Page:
Image: Bleeding Computer

We know that cybersecurity is now a major area for organizations as they seek to keep their data safe. One problem facing companies is knowing when to trust programs they open. Microsoft is working on a Windows 10 feature called “InPrivate Desktop” that aims to help organizations solve this issue.

At its core, InPrivate Desktop will provide Windows 10 with a secure sandboxed environment. For organizations, this means they can execute third-party programs in a walled off safe area of the OS.

This will be a major addition to the cybersecurity arsenal of companies. Running programs from third-parties is among the common ways businesses are duped into downloading malware. Attackers install malicious content on program files that otherwise seem legitimate.

With Windows 10 InPrivate Desktop, organizations will be able to open untrusted or unknown programs in a sandbox.

The feature was found in preview form on a Windows 10 Insider Feedback Hub quest. An accompanying description says InPrivate will act as “throwaway sandbox for secure, one-time execution of untrusted software.”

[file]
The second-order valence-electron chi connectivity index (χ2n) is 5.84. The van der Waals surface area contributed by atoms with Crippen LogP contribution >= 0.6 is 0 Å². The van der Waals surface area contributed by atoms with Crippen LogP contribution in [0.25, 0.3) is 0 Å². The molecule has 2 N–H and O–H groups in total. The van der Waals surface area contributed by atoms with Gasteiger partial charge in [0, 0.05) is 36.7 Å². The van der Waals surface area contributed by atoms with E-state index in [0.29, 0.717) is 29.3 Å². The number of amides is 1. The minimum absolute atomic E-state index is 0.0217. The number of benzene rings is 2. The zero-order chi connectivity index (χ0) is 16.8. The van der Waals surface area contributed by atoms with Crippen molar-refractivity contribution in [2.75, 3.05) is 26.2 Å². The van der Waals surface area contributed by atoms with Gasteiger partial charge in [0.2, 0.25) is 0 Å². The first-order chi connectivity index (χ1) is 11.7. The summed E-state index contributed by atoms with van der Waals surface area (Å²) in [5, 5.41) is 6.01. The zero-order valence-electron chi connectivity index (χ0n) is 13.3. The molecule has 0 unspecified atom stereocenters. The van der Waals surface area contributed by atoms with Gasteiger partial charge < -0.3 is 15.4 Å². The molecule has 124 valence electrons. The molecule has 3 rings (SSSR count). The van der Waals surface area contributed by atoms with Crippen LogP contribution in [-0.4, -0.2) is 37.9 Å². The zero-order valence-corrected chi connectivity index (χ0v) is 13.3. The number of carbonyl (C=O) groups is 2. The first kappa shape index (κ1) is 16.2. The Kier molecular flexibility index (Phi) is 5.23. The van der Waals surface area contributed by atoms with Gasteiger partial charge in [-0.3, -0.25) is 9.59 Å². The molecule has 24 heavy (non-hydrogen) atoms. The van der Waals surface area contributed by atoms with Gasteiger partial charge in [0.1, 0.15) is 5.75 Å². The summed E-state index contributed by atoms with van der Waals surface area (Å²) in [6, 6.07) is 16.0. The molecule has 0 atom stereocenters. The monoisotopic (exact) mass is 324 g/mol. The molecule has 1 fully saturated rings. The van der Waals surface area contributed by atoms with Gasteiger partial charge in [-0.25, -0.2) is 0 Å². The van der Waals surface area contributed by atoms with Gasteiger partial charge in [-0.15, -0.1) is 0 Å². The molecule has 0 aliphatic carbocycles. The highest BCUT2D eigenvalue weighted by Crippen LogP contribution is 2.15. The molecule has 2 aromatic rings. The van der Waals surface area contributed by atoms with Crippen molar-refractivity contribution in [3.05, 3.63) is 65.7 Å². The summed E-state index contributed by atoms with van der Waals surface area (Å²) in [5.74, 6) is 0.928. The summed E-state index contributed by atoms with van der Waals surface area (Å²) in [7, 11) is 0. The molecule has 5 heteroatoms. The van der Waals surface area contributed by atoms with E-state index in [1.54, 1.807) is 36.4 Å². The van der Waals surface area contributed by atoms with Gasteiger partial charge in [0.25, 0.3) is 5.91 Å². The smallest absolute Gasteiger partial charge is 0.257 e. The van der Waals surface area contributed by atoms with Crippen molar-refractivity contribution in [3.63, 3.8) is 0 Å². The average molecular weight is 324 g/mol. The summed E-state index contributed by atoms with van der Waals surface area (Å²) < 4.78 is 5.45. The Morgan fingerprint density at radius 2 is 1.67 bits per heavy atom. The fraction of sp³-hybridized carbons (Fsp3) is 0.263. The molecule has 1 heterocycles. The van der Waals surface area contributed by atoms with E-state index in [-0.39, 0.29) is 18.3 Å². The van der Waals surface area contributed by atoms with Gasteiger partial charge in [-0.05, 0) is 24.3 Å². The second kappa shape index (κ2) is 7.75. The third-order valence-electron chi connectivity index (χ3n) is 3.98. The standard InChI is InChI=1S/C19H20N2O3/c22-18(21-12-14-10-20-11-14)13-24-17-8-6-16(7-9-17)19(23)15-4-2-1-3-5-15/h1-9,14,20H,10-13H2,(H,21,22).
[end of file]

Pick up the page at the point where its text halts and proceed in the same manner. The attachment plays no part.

Details

Essentially, each time a user wants to execute a program and is unsure of its origin or content, they can run it in InPrivate. When the feature is used, a new individual sandbox is opened. According to the Feedback Hub blurb, the feature will be exclusive to Windows 10 Enterprise from build 17718 and above.

It seems InPrivate Desktop will also have hardware requirements, namely a minimum of 2 CPU core, 4GB of RAM, 5GB of disk space, and hypervisor capabilities enabled in the BIOS.

Microsoft has yet to go official with this feature, but it is certainly an exciting addition to the Windows 10 experience. However, we doubt the sandbox will be ready for Windows 10 Redstone 5 (October 2018 Update), which launches soon. Instead, we guess the H1 2019 Windows 10 release is a likelier bet.